When you let the humans out in the snow, make sure they are dressed for the elements. Gloves, hats, scarves, waterproof jackets, thermals, sunblock, snowshoes, socks made of mammoth fur and anything else you can think of. With any luck, when they come inside they will be so worn out from making snowmen and having snowball fights you’ll be able to put them in front of a DVD and get back to your copy of Woof and Peace.
If you have the time on the weekend, why not take your humans to the beach?
The beach is great for fresh air, exercise and entertainment if your humans happen to be bored on their days off from work. Summer or winter, providing the weather is reasonable, your beach can provide hours of fun.
Remember to dress your human appropriately as coastal weather can be unpredictable. While you might not notice the cold, remember that your human doesn’t have fur and may in some cases refuse to get out of the car if you haven’t taken the trouble to insist he wears enough layers.
Try to get your human interested in the waves. If he’s uncertain at first, try wading in yourself to show that it is safe. Your human will soon be frolicking happily in the shallows and getting rid of all that excess energy.
Protecting your humans from strangers with cameras is important.
As you can see, this piggy is doing a good job. I wonder whether he has any tips on human care from a piggy perspective?
I think maybe he has been enjoying too much tiramisu, though, which is not a particularly good example. Your humans will do as you do, everyone.
(via allcreatures)all creatures [great and small]
Hi Ambrosius Fang,mayyeeliu
I am Hanzo "Blade of Steel" human. He asked that I write you to let you know that he really enjoys your blog and to let you know that you're very very adorable.
How kind of you to pass on the message! Please tell Hanzo that I am very touched. It is a shame that we are not even on the same continent, otherwise we could meet up and take the humans for a walk. I would like to visit New York as I hear that the cuisine is simply extraordinary there.
However, I am lucky to live in Wellington, NZ where we have more cafes per capita than anywhere in the world.
Perhaps Hanzo will take you on a special trip to New Zealand one day? I certainly hope so.
With fond wishes,
Mr. Ambrosius Fang
Humans love to play.
Playtime is important for bonding with your human, but it can have other benefits too.
As you can see from the photo above, I like to make playtime with my humans quite physical. That way, I save on an expensive gym membership by keeping in shape at home. I can easily work off a few extra biscuits this way if I have overindulged. Also, if I’ve been busy during the day or it’s been raining and I haven’t been able to walk Rosie and Matt, vigorous play gives them enough exercise without having to leave the house.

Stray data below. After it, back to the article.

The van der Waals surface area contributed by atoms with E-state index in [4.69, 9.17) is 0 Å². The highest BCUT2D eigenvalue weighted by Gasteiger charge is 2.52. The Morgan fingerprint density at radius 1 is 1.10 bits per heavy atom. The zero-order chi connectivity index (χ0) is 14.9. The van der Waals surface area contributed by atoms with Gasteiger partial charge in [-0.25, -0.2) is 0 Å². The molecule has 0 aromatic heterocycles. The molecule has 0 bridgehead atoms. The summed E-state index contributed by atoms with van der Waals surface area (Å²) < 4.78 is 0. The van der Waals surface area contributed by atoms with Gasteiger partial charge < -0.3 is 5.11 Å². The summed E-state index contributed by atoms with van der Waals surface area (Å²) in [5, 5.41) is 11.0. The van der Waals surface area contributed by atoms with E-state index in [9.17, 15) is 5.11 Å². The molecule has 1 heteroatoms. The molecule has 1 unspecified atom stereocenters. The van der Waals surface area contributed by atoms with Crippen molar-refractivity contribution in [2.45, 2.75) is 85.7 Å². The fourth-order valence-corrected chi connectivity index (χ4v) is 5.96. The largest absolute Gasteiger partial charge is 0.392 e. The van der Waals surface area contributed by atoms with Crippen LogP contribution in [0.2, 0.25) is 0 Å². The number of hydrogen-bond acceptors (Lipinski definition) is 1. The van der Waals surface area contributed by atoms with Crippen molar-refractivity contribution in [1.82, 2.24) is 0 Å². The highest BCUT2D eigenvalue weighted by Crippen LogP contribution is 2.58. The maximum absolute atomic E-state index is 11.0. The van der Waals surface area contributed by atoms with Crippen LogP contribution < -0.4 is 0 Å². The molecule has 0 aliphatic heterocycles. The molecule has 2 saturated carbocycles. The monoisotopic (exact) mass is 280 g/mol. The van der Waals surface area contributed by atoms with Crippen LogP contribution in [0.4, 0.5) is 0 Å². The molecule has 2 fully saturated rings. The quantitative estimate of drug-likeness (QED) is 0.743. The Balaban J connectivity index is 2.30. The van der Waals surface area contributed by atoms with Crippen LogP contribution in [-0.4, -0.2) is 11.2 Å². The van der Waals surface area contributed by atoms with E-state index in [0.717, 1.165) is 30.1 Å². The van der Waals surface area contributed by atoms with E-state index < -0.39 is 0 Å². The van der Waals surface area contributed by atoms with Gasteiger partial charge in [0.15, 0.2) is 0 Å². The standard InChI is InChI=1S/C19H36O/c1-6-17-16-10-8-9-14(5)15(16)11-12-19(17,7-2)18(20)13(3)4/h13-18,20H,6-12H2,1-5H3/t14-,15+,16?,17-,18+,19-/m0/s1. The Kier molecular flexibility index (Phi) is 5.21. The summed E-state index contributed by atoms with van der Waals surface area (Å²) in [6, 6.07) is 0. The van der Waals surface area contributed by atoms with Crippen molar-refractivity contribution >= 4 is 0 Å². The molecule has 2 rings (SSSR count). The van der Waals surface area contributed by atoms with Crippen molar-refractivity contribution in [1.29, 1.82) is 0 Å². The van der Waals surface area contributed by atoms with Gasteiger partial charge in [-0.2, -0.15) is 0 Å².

Initiate play by leaping up and taking objects from your human’s hands. This works best if they are not expecting it. Make sure that the object you plan to focus on isn’t likely to be damaged - few things will upset your humans as much as a broken toy and you will likely have to handle a grumpy or weepy human for days if not weeks in the case of accidental breakage. Once you have grasped the item in your mouth, pull hard, growl and try to run away with the toy. Your human will most likely follow you. Repeat until your human is tired.
Remember that whichever exercise you choose for your human, it is important to make sure it happens daily. Nothing spoils an evening relaxing with a copy of Woof Monthly so much as an overexcited human who hasn’t had a chance to burn off energy.
It is always nice to have some help looking after your humans if you can afford it. Siegfried and I like to have some grownup time without the humans every so often - time to catch up with friends or go out to dinner. When this happens, we leave Matt and Rosie in the capable hands of Lottie, our human care assistant.
Lottie is an older cat, so Siegfried and I decided to engage her part time. She lives in house so we can call on her at a moment’s notice if necessary, and when she is not working she spends plenty of time outside enjoying the fresh air and birdsong.
Lottie has a bit of a temper, so it is always wise to approach her carefully without causing fright or offense. Unlike Siegfried, Lottie does not appreciate being jumped on or barked at in order to get her attention, and may hiss or swipe when this occurs.
However, despite her occasional irritability, Lottie’s skill with the humans is second to none. She is a very gentle and persuasive carer, silently moving about the house to make sure good behaviour is maintained. From her position on the warmest lap, she will carefully monitor any television being watched by the humans to ensure it contains no inappropriate material. When Siegfried and I return, Lottie carefully debriefs us on everything that has occurred in our absence.